All one has to do is look at some of the evidence "tail of the tape" uncovered by Nanex. The fraud occurs in terraseconds, but it is fraud nonetheless.
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Re: Wealth inequality in the USA.

Postby blackduckdog2 » Thu Oct 17, 2013 12:16 pm

ScaupHunter wrote:The robber barons owned the local government and many state and federal officials. They are the classic example of corruption in government allowing the wealthy to rape the poor and disadvantaged under local conditions. They are a great example of why smaller and more honest government are vital to keep us all free. Big government doesn't control greedy people it just sucks in more money and turns a blind eye. The failure to regulate our bonds and stock markets and the fraud going on there is one example. Failure to prosecute for fraud in the economic crash we are experiencing is another.

They owned them because they had to in order to further their corrupt ends. If there had been no governments there to deal with I'm sure they'd have behaved like perfectly decent citizens, right? This right wing blindness boggles the mind
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Re: Wealth inequality in the USA.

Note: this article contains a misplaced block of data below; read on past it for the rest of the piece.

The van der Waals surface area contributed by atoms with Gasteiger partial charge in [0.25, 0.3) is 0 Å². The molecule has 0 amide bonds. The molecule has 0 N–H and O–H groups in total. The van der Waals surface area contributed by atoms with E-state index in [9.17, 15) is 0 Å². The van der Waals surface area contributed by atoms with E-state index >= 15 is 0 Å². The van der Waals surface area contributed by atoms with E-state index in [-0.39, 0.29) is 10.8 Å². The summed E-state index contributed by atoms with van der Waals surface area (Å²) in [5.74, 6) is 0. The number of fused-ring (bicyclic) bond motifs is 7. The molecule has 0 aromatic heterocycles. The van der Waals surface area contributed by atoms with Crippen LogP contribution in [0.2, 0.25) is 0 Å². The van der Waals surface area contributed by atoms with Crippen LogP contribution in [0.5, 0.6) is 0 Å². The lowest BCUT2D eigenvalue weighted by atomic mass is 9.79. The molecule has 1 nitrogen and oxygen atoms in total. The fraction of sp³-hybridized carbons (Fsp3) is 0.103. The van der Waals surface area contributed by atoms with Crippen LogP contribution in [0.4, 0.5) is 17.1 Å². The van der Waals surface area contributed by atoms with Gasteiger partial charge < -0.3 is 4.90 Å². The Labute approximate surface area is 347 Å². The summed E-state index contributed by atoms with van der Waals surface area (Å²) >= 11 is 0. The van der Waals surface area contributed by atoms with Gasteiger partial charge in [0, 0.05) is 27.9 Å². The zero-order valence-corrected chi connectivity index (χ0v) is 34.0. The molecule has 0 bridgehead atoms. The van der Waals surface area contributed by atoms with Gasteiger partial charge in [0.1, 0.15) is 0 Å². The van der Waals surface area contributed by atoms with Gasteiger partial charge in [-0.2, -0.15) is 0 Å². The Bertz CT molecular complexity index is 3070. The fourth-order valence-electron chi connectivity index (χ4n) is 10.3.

Postby SpinnerMan » Thu Oct 17, 2013 12:17 pm

blackduckdog2 wrote:Your premise is based on the idea that the Robber Barons would have all just played by the book, and let the market play out.
EVERY conservative assumes that no one will play by the book by choice. You are just wrong in this regard. The presumption is that they or someone similarly situated will throw the book out the window at first opportunity. The question is how to best mitigate the consequences of this.

blackduckdog2 wrote:they colluded like mad whenever it met their purpose, and if government could be used to aid and abet, they did all they could to make that happen
Do some homework on economic theory? These people that are willing to lie, cheat, and steal, are not inherently faithful to their partners in crime, are they? I just read some about this a couple weeks ago. Cheaters cheat and the more people that must be part of the conspiracy, the more unstable that conspiracy is.

This is why I harp against the huge economic benefits that came from the strong economy of scale that come with a highly bureaucratic top heavy government. It drives the optimum size of businesses up, which does many bad things, but in this regard it limits the number of conspirators, it rewards corruption, etc.
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Re: Wealth inequality in the USA.

Postby Glimmerjim » Thu Oct 17, 2013 3:29 pm